Maybe you shouldn’t be riding in the bus either.


Say No More Often.

Earlier in my career, I found it very hard to say no to anyone who asked me to do anything for them. I was just happy that people were using what I built, and I wanted to do whatever it took to keep them using my products. If a customer asked for a feature, I’d most likely trip over myself to add it.

Lately, I’ve been saying no more often, both to existing customers who ask for things that are outside of the direction that I have in mind for my products, and to potential new customers who ask for me to do things that I’m not comfortable with (recently a potential new customer asked me to sign an NDA for them to start a trial of my SaaS app, and I said no).

I think that the root cause of my inability to say no in the past was that I didn’t really have a defined audience or direction for my products. It’s pretty hard to be able to say no to things if you don’t know who you want as a customer. So I took some time to define my ideal customers. Since I know who they are now, I also know who doesn’t fit into that group, and it’s easy to tell them no when they ask for things outside of that. I’ve also found it easier to say no once I realized that even if I did what they wanted me to do or added the feature that they wanted me to add, it wouldn’t be something that I would really care about, so the app would suffer overall from lack of focus, and they’d probably leave eventually anyway because I wouldn’t be fully invested in making that feature better over time, leaving me with a feature that literally no one wants.

So, take some time and figure out who your ideal customers are, and what your longer-term vision for your product is. It doesn’t even need to be super long-term, just your vision for the next couple of months is fine. Taking time out from the daily grind of writing code or marketing your app to define who you want for your app to serve will pay off dividends for years to come, and your app (and your life) will be much better because of it.


The stages of being an entrepreneurial developer

Learn to code. Write a lot of code for fun.

Figure out that people will pay for you to write code, start writing code as a job.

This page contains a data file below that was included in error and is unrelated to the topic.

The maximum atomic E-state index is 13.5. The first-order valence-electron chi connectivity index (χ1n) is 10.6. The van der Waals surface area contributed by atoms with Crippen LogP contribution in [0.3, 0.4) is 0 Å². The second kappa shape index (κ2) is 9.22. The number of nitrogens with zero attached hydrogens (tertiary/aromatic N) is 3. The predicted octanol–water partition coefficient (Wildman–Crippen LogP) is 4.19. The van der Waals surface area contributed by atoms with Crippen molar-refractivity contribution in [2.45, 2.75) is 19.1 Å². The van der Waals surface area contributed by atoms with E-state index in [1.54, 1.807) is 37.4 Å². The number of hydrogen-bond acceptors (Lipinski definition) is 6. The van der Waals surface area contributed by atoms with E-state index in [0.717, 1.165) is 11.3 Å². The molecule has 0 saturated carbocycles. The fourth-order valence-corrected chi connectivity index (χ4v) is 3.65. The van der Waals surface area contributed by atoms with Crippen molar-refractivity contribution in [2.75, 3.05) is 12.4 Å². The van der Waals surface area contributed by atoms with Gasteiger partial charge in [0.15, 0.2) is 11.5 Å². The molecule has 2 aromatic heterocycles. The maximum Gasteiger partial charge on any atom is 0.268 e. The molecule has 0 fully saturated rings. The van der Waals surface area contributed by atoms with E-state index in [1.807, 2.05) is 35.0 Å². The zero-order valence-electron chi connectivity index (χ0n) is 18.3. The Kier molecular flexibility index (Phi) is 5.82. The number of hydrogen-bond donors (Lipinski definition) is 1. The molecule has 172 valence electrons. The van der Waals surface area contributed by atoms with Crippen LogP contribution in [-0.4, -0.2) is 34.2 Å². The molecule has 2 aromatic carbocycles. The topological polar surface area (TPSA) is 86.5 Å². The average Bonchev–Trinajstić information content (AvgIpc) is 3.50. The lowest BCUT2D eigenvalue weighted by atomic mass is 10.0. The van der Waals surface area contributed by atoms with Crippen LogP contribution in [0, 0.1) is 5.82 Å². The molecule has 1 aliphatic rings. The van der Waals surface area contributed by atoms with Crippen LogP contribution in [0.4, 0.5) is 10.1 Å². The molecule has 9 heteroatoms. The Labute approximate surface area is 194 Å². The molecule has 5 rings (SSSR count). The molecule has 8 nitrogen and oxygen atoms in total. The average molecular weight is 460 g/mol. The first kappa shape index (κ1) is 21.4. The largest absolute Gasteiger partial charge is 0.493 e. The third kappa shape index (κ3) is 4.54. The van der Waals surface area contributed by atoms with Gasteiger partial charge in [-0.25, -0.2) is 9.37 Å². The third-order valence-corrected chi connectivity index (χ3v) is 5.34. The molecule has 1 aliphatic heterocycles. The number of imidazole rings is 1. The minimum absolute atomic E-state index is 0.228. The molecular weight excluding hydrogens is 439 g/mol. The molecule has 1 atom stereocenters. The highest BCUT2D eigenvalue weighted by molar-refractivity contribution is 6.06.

Figure out that you want to be in control of your own destiny, and start writing code to solve problems that you see. Make no money.

Figure out that you actually need to solve problems that people see as problems and are willing to pay for solutions for.

Figure out that even though you’re solving real problems that people are willing to pay for solutions for, no one knows about them.

Figure out that you can write the most technically brilliant code ever, but if no one knows about the value of your code, it’s worthless because you can’t feed yourself with brilliant code.

Figure out how to tell people about your products, and how to present them in a way that people will pick up on and buy.

Start selling products successfully.

Spend more time thinking about writing code than writing code.

After thinking about writing code a lot, write less code.

Write smarter code.

Blog more.

Write better marketing copy.

Teach others.

Keep learning.


Consider the source.

People are always giving us advice, both in our personal and professional lives. It’s unavoidable, unless you’re a hermit. But a lot of advice that you get isn’t actually going to help you. Many people mean well, but they are giving you information based on their own experiences, which will never exactly match yours.

Always consider the source. Is there an ulterior motive behind the advice? Is the advice something that won’t really work for you, given your situation and your goals, even though it legitimately worked for someone else?

If a surgeon who specializes in gastric bypass surgery tells you that low carb diets don’t work and that you’ll gain all of the weight back (and more) after you stop the diet, they’re most likely just trying to get more business. If someone tells you that content marketing is the best way to gain an audience online and they’re selling you content marketing courses…. they might be right, but they might be trying to sell you something. If your parents tell you that you should have a baby soon, is it because they actually believe that you should, or do they just want a grand-child to play with? 🙂 If people keep telling you that you should buy a house, is it because you actually should, or is it because they own a house and are jealous that you aren’t tied down to one place like they are?

Unless you have several data points from different sources that are all saying the same thing or reaching the same conclusions, take all advice with a grain of salt. A lot of advice out there is actually helpful and shared by people who care. Your job is to be aware of why people say the things that they say, and to take the information that best applies to your situate, which only you can decide.